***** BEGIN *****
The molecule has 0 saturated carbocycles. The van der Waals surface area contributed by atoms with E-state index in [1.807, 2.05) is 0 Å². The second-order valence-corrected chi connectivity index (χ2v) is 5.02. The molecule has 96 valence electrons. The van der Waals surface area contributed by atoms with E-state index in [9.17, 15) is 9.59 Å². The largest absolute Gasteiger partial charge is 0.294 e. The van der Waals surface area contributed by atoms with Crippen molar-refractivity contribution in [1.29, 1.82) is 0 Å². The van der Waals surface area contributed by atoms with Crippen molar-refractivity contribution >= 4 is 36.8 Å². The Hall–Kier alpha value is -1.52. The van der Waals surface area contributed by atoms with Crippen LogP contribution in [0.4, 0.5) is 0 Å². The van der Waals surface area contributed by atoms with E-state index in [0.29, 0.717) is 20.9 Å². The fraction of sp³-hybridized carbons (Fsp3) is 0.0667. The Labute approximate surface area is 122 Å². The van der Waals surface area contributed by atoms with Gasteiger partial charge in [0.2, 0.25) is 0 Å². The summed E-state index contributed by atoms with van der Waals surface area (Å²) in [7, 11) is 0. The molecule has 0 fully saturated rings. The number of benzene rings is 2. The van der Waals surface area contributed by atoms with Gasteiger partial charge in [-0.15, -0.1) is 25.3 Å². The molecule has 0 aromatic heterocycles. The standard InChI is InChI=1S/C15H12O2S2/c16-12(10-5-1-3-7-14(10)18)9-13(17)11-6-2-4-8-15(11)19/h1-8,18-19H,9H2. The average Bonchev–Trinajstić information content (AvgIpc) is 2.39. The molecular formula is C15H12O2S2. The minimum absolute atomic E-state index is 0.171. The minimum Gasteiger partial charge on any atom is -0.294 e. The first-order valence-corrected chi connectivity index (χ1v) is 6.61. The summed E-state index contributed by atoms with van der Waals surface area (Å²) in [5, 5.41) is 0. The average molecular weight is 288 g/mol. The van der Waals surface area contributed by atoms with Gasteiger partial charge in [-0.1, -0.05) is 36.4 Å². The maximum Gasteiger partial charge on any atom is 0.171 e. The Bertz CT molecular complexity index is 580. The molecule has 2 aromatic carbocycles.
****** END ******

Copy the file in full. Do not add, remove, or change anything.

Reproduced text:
The molecule has 0 saturated carbocycles. The van der Waals surface area contributed by atoms with E-state index in [1.807, 2.05) is 0 Å². The second-order valence-corrected chi connectivity index (χ2v) is 5.02. The molecule has 96 valence electrons. The van der Waals surface area contributed by atoms with E-state index in [9.17, 15) is 9.59 Å². The largest absolute Gasteiger partial charge is 0.294 e. The van der Waals surface area contributed by atoms with Crippen molar-refractivity contribution in [1.29, 1.82) is 0 Å². The van der Waals surface area contributed by atoms with Crippen molar-refractivity contribution >= 4 is 36.8 Å². The Hall–Kier alpha value is -1.52. The van der Waals surface area contributed by atoms with Crippen LogP contribution in [0.4, 0.5) is 0 Å². The van der Waals surface area contributed by atoms with E-state index in [0.29, 0.717) is 20.9 Å². The fraction of sp³-hybridized carbons (Fsp3) is 0.0667. The Labute approximate surface area is 122 Å². The van der Waals surface area contributed by atoms with Gasteiger partial charge in [0.2, 0.25) is 0 Å². The summed E-state index contributed by atoms with van der Waals surface area (Å²) in [7, 11) is 0. The molecule has 0 fully saturated rings. The number of benzene rings is 2. The van der Waals surface area contributed by atoms with Gasteiger partial charge in [-0.15, -0.1) is 25.3 Å². The molecule has 0 aromatic heterocycles. The standard InChI is InChI=1S/C15H12O2S2/c16-12(10-5-1-3-7-14(10)18)9-13(17)11-6-2-4-8-15(11)19/h1-8,18-19H,9H2. The average Bonchev–Trinajstić information content (AvgIpc) is 2.39. The molecular formula is C15H12O2S2. The minimum absolute atomic E-state index is 0.171. The minimum Gasteiger partial charge on any atom is -0.294 e. The first-order valence-corrected chi connectivity index (χ1v) is 6.61. The summed E-state index contributed by atoms with van der Waals surface area (Å²) in [5, 5.41) is 0. The average molecular weight is 288 g/mol. The van der Waals surface area contributed by atoms with Gasteiger partial charge in [-0.1, -0.05) is 36.4 Å². The maximum Gasteiger partial charge on any atom is 0.171 e. The Bertz CT molecular complexity index is 580. The molecule has 2 aromatic carbocycles.